Customers/Beneficiaries: Finally, the enterprise creates a positive or negative change for the customers and beneficiaries. Some categories of beneficiaries are intuitive, such as the residents of a city where electric vehicles are reducing air pollution. Other beneficiaries are just as important but perhaps less easily identified, such as employees or communities along a company’s supply chain. The asset owner does well to pay close attention to the impact of an investment on these diverse stakeholder groups. Ideally, representatives of this group are invited into the asset owner’s strategic decisions and impact evaluation.

As all of these actors work in concert, the impact market system creates impact as well as a financial return. The Impact Market System (Exhibit 2-3) is a feedback loop of impact investments generating financial return along with impact. This feedback loop distinguishes impact investing from philanthropy and traditional investing.

Enabling Environment: In addition to the direct links in the impact capital chain, other stakeholders are integral to impact creation, such as regulators and policy makers. Many impact investments may directly affect communities in ways that are similar to philanthropy and public policy. The lack of a direct transaction or contract between impact investors and the beneficiaries of their investments creates the need to complete stakeholder analysis as part of the due diligence process. This distinction can also raise the question of what legitimacy market participants have in addressing impact issues. In addition to regulators and policy makers, accelerators and incubators can also help the field by mitigating risk and expanding the pipeline of investable opportunities.

Partnering, Cross-Sector Engagement, and Collective Action: Given that impact investors are seeking to drive social and environmental change, and the complexity of the systems impact investors are trying to shift, the role of partnering and collaboration is critical. For example, impact investors focused on education technology need to make sure that the companies they invest in engage with public officials and understand classroom dynamics to successfully scale their investments.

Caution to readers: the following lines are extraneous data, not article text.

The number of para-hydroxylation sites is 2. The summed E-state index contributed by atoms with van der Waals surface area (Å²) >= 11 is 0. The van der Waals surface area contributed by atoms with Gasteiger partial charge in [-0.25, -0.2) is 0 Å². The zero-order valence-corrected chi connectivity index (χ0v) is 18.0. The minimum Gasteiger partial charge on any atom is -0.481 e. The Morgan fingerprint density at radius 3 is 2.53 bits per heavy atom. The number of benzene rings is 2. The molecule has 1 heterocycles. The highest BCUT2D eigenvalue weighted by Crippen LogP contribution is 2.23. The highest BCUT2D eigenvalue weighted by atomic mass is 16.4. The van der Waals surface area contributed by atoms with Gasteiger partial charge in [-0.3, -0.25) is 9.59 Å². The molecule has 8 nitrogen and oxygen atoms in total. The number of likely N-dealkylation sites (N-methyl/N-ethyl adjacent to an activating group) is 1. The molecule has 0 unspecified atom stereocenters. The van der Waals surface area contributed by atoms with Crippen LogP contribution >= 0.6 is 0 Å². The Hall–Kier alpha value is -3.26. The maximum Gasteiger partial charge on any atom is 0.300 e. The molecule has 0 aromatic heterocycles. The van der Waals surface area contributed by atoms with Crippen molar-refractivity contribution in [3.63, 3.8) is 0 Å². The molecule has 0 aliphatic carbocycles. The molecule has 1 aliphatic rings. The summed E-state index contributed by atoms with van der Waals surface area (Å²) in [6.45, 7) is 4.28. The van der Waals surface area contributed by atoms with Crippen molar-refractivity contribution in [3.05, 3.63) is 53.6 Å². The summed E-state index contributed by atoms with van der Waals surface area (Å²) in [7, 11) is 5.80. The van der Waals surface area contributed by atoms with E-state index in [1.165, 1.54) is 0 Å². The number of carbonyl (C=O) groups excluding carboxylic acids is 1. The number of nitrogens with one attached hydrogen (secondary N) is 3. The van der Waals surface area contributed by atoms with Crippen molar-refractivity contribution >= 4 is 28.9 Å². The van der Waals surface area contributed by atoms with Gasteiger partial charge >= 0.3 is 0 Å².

Considerations of diversity, equity, and inclusion are central elements of the Who. These criteria can be applied to the impact beneficiaries as well as to all of the players and stakeholders across the capital chain. Mission Investors Exchange and Stanford Social Innovation Review explored racial equity and impact investing through a series Racial Equity and Impact Investing: Foundations Leading the Way, which framed the following questions that impact investors can use to drive this work:

• Who allocates capital?
• Who receives investments?
• Who is the beneficiary or end user?

Given impact investing’s potential role in addressing racial and gender equity, some investors and advisors have begun to apply a racial and gender equity lens to their entire strategy. Confluence Philanthropy has launched a racial equity initiative calling for action to address the lack of diversity in the field of impact investing.

In order to successfully create impact, investors will need to navigate a network of relationships that are part of the investment process. Understand where you sit in the impact capital chain and how you can drive change through it. Pick your advisors and managers with consideration of who they are and how they can help you achieve your intended impact goals.

Remember, participation and power matters, not just financial capital.

Sign up here to receive the full open-sourced guide on June 25th. Steven Godeke is founder of Godeke Consulting. Patrick Briaud is Senior Advisor, Impact Investing, at Rockefeller Philanthropy Advisors.